Also some people are persona non grata on some sites, like Jason "SEO is bullshit" Calacanis e.g. on Sphinn. An a-list blogger might succeed even with rather poor content. An unknown blogger must be twice as good to be successful.
The Me Too Factor
Some topics are hot as long as they haven't been covered by dozens of others days, weeks or months earlier. When people are tired of some kind of content it can be the best but it will fail anyways. So not write another me too post when the topic has been already covered to excess.
In literature we have poetry and prose and everything inbetween. We also have drama, comedy and horror movies. At the box office or on social media weird experimental mixes won't succeed as people will be confused. So decide if you write a list or a tutorial. If you write an analysis do not make it opinionated etc.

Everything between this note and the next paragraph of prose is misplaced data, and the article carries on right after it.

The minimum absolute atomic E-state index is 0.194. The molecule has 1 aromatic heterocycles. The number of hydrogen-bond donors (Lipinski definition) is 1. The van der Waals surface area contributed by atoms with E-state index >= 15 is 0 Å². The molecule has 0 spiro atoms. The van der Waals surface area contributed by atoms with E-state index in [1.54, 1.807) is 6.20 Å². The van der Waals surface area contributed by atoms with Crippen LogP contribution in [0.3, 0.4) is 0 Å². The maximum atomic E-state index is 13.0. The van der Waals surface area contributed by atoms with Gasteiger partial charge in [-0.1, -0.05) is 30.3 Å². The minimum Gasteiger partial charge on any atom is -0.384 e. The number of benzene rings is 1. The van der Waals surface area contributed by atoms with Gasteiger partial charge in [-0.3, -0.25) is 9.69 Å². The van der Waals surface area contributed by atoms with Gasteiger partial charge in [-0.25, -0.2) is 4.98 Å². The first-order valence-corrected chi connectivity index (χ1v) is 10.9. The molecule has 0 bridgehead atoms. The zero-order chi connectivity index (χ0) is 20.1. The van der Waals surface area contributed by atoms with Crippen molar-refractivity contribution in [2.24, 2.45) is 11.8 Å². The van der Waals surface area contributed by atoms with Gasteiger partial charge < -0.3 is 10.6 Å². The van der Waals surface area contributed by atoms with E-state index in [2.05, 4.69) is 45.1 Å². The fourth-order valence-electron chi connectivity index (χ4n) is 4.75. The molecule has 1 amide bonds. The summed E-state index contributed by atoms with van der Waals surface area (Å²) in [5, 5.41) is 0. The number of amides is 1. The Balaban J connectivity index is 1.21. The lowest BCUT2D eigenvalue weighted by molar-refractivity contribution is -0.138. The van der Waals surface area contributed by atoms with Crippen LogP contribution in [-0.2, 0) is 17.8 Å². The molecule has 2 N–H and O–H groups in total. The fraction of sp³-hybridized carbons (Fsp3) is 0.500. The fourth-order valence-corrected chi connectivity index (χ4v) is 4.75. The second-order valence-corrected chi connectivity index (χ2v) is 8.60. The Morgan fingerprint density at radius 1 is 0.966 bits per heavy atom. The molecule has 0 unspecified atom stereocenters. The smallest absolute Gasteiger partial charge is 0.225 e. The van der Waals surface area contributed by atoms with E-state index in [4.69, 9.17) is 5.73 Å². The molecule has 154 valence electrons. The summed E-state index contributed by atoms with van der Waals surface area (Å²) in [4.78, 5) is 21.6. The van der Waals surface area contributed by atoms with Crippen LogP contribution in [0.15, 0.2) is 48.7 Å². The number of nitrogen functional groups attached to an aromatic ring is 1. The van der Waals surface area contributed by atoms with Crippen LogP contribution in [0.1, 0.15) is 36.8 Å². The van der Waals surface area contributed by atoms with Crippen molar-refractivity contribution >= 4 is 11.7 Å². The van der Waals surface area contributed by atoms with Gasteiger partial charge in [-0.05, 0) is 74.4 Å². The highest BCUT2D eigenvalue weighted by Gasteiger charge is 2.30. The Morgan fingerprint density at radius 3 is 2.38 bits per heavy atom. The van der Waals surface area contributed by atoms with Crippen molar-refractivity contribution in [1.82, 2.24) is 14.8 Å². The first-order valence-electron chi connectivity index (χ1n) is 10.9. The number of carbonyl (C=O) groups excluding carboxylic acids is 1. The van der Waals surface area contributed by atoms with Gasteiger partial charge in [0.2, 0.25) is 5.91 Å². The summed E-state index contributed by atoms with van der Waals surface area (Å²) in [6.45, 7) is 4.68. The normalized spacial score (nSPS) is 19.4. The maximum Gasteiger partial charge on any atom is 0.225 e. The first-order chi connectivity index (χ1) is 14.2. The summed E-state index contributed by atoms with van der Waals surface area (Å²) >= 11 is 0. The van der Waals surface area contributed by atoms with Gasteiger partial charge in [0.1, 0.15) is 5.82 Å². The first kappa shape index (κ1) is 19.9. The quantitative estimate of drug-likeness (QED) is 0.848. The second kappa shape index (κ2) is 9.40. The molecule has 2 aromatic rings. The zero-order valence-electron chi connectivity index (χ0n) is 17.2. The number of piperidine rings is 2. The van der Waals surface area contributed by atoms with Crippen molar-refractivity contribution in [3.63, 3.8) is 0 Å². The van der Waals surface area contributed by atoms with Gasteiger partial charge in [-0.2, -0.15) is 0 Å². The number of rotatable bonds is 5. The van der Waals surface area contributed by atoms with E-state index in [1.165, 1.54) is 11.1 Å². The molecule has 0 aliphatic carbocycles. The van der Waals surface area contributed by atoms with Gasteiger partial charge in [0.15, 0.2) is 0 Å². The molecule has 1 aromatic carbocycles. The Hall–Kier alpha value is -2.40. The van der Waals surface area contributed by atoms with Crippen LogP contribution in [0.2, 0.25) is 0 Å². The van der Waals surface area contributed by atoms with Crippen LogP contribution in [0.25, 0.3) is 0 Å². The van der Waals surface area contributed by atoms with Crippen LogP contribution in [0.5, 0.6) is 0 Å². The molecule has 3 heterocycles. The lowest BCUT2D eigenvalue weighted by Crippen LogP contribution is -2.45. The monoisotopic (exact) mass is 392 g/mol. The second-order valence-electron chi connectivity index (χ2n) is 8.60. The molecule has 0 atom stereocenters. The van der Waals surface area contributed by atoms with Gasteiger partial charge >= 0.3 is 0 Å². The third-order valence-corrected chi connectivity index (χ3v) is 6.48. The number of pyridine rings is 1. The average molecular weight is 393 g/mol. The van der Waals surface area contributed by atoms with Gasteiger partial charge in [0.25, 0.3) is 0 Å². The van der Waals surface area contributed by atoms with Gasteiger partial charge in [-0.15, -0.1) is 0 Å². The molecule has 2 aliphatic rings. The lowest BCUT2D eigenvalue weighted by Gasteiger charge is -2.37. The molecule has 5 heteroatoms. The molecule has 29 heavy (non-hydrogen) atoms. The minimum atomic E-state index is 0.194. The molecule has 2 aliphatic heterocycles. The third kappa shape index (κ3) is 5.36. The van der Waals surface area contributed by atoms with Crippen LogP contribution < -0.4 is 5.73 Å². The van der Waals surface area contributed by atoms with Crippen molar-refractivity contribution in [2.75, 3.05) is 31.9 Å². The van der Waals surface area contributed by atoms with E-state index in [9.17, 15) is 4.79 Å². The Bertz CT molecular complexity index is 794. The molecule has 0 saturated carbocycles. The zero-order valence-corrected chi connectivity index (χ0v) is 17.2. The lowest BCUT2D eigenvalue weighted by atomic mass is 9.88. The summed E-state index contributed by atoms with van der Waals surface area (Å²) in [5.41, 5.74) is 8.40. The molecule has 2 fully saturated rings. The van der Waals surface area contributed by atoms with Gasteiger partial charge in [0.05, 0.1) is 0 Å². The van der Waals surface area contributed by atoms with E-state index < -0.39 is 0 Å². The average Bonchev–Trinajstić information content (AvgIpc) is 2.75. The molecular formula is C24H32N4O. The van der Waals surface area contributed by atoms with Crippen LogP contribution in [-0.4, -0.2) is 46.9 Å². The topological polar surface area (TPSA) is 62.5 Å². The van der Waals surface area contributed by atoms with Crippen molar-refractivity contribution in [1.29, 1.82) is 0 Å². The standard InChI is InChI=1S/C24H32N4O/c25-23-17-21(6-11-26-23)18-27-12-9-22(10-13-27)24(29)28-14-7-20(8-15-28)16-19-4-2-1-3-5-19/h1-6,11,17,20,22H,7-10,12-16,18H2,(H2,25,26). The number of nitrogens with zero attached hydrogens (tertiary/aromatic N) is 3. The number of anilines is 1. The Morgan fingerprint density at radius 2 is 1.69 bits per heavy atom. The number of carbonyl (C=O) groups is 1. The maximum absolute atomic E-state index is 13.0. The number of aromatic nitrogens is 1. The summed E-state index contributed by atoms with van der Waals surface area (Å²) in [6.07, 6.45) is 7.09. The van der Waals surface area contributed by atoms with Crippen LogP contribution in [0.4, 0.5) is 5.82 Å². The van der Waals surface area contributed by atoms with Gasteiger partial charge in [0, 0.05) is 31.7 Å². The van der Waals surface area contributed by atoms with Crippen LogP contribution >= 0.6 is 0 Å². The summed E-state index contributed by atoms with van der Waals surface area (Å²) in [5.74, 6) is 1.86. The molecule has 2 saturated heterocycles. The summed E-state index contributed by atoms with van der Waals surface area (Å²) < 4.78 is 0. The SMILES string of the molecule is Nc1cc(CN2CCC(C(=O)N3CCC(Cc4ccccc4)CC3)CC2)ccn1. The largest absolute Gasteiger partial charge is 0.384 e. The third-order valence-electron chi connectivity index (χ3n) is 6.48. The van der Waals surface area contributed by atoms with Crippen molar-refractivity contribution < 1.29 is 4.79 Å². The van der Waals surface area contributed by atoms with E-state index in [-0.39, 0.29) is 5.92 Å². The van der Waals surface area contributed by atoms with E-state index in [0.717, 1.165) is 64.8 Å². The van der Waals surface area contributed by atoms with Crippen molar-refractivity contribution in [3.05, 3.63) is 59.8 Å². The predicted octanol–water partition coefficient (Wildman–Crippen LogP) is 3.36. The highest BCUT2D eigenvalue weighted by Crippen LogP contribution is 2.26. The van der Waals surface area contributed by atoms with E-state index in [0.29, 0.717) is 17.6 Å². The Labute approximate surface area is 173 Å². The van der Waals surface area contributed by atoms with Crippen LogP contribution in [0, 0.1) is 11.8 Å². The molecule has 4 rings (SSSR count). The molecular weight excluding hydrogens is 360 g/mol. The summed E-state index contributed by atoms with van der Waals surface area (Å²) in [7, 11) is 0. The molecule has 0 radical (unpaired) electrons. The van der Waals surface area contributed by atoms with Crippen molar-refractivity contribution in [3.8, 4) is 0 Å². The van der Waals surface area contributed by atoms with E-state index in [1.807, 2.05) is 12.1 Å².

I see this mistake every day on StumbleUpon. SU is very dependent on it's categories/tags. Without adding the right categories nobody potentially interested will even see your post. Just recently my "Flagship Blogging" post has been submitted in the "Internet" category to SU. This is a very broad category which deals with many topics, but just because blogs are part of the Internet does not make this category the right one. StumbleUpon has the weblogs/blogs category for this, also writing is fitting in this case. This is just one of dozens examples of miscategorization at StumbleUpon.
The Initial Push
The initial push means making your friends and peers online aware of your post. Did someone submit your post? Now you have to contact people of your social network on the Web to ask them to vote for you. Without the initial push of a 12 votes by your peers you won't even get noticed at most social sites. You will end up as a bleep among thousands. So rally for your post if you truly believe it's worth it.
So by now you may already sense that it's not just about content is king on social media. It depends. A king is nothing without a kingdom or an army. The good news is: You can overcome most of these 10 reasons why great content fails on social media. So try not to make these mistakes next time.
Ironically I published this post on a Friday night so any submission will fail ;-)
Nonetheless, do not wait, submit it, it's my bad this time. Also I need some proof for my theories.